Before planting the project I studied the possibilities of irrigation. I knew that once these plants were grown in they would be hardy enough to get by on their own and I always try to work in a cost effective manner, so I decided to use micro misters. The drip irrigation pipe is inexpensive in 500 foot rolls and it took almost four of them to get from the water source to the end of the area where the planting would be. We kept digging to a minimum by only making a short run across a grassy area (which we buried) and then ran the rest of the pipe down the hill on the edge of the woods, fastening it with sod staples

drip irrigation line is cheap and efficient.

drip irrigation line is cheap and efficient.

In case you are interested in the mister irrigation system, I wrote an article about it, Click Here for “installing a micro-mister system for your flower beds”. Here is a picture of a misting nozzle in operation. I really like these.

A micro-mister spray head. inexpensive and efficient

A micro-mister spray head. inexpensive and efficient

I went to see my favorite grower and bought a hundred juniper and fifty of the plum yew.

blue pacific junipers and plum yew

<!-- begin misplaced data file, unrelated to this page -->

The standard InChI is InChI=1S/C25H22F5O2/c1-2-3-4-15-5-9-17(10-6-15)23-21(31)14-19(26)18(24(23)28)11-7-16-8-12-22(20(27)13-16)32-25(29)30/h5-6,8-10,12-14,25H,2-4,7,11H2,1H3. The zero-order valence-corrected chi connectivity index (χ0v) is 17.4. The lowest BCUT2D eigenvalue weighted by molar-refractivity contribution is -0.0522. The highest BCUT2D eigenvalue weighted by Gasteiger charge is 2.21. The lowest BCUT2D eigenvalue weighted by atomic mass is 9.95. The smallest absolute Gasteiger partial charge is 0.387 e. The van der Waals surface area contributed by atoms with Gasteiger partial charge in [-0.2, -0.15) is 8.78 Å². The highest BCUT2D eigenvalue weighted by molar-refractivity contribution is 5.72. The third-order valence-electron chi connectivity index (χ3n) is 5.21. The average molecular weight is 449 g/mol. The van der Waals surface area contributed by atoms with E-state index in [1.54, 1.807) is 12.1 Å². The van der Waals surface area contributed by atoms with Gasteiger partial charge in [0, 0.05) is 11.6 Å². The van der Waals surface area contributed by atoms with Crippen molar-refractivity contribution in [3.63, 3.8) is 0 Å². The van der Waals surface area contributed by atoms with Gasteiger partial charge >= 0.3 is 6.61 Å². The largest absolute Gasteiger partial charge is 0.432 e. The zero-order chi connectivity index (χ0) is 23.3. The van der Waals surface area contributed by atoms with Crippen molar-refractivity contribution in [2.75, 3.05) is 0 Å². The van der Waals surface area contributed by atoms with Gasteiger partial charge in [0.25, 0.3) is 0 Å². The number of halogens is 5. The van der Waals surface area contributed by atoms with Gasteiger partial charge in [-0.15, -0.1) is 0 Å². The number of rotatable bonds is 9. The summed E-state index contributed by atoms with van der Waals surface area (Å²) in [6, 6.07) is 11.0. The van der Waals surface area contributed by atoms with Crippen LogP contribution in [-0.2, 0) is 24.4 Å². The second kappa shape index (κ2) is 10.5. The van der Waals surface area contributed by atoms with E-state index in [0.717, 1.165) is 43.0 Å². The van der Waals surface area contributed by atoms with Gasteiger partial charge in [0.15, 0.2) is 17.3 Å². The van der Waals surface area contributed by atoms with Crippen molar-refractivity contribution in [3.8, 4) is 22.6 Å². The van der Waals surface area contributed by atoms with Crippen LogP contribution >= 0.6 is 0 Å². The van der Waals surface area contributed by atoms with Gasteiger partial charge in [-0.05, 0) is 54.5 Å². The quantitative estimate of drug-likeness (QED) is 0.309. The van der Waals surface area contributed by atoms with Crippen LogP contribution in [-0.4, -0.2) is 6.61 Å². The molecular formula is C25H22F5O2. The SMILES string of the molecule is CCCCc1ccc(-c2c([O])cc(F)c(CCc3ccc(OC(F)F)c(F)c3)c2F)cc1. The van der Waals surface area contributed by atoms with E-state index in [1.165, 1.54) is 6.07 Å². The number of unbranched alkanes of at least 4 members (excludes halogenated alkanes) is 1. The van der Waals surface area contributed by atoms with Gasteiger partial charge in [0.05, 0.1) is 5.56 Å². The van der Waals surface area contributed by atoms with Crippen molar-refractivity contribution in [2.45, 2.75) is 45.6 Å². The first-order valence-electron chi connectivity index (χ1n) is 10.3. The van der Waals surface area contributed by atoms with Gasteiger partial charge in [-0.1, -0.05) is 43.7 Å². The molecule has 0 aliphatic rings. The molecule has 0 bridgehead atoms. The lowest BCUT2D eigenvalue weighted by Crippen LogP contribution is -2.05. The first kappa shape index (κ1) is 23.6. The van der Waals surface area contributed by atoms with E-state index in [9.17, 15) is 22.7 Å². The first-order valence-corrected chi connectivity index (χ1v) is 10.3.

blue pacific junipers and plum yew

A week before the planting I sprayed all of the weeds with glyphosphate. On a job like this I like to use some precision for the layout so I used a tape measure, a three foot spacing stick, and my wonderful paint gun to mark the proper planting spots. We decided to use three inverted triangles of the plum yew with the juniper as a border. It should grow out beautifully.

A marking paint gun is invaluable for laying out plantings.

A marking paint gun is invaluable for laying out plantings.

The plants were carefully installed on the hillside using Osmocote in the holes for a time-release fertilizer. We finished it off with 35 bales of pine straw and turned on the water. All was well. The plants were still there the next day.

Blue Pacific juniper and plum yew on a hillside is as close as one can come to deer proof.

Blue Pacific juniper and plum yew on a hillside is as close as one can come to deer proof.

Thank you for visiting John the Plant Man

As usual, I would just love for you click here to go to Amazon and purchase the ebook edition of my wonderful book, Requiem for a Redneck to go on your Kindle. I have also noticed that Amazon now has a free Kindle app for iphones and tablets. Is that cool or what?